The title refers to the book's theme: predicting the trends that will dominate future water management.
I had a little trouble with the implementation of this theme. Charles Fishman discusses the future [my review] by describing existing water problems and implying that these problems may occur elsewhere. Maxwell & Yates (M&Y) describe problems, developments and trends (many more of them) but make a more explicit claim that what happens in one place is likely to happen in others. Sometimes this claim works; sometimes it seems misplaced.
M&Y put more emphasis on technological solutions than the impacts of policies on incentives and water scarcity. They often say that we need to change our attitude towards water but most of these admonitions are based on "should do" rhetoric instead of examining why people act as they do.
The book of 11 chapters begins with a prologue set in a future dystopia in which a post-abundance Los Angeles couple recycles their urine for household use, pays $7 per gallon for water, etc. This setting provides a fun reference point for the conversation ahead, but M&Y lay it on a bit thick. They try to ignore desalination (which produces water for about four cents per gallon) by erecting assumed barriers to its use.
In the first chapter, they bracket this reference point by going back to 1910 to set the scene. They then lay out four themes in the book:
- Water will be treated as an input to production, like energy.
- Water usage will be better monitored.
- Different "types"of water (drinking water, wastewater) will be managed as "one water."
- Water prices will rise.
Rather than pursue this causality, M&Y take their four themes as given and discuss how future water management will look under those assumptions. That discussion leaves out a factor that's dear to my heart, i.e., how policies are made (or not) and the interest groups that try to affect them. As such, their themes are accurate only to the extent that (4) really does happen (either explicitly or via some other method of recognizing scarcity).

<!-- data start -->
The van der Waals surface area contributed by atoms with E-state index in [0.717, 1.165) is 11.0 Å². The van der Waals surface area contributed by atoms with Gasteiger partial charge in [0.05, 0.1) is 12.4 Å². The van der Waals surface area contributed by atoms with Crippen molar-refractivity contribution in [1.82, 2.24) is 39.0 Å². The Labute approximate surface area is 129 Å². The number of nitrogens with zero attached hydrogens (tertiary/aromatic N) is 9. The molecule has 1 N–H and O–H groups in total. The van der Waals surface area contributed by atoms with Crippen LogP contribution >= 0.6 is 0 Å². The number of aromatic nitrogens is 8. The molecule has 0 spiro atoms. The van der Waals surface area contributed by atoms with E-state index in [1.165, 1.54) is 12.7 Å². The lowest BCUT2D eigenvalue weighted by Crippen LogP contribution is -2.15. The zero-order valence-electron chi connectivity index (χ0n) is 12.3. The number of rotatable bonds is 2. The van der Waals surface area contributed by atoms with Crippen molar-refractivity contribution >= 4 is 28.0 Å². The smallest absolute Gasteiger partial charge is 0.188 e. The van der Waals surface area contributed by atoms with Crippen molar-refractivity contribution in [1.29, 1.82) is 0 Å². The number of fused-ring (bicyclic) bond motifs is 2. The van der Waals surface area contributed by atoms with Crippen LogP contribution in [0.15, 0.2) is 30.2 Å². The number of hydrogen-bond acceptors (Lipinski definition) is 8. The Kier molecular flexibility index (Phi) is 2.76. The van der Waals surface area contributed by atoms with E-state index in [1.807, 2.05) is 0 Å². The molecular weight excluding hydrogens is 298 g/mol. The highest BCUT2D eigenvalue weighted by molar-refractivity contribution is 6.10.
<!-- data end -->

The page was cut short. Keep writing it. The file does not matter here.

The rest of the book proceeds as follows**
Chapter 2 is about water use outside the home. Prediction: smaller lawns.
Chapter 3 is about water use in the home. M&Y predict more "water cleansing" based on the "water footprint" of toilet paper, but they miss the problem with footprinting: toilet paper produced in Finland with local wood and water has a negligible impact on sustainability.
I was intrigued by their prediction that households will use three water sources: greywater for lawns and toilet flushing, freshwater for cleaning, and bottled water for drinking. They make an excellent point: it's too expensive to clean ALL water to drinking quality (a standard that's going to become more strict due to new contaminants) when we only drink 1 percent of the water coming to our homes.***
Chapter 4 covered the use of water in agriculture. I had many disagreements with the content in this chapter -- everything from footprinting to "waste" in flood irrigation to over-reliance on technical solutions to farmers "generally pay almost nothing for their water."
Chapter 5 covers the use of water in industry. This "lite" chapter basically said industry would find ways to use less water because it's scarce.
Chapter 6 gives a thumbnail sketch of different water sources/technologies. I liked the Barcelona example: they are mixing desal brine with mostly fresh wastewater into one discharge pipe. No problem with salt concentrations :)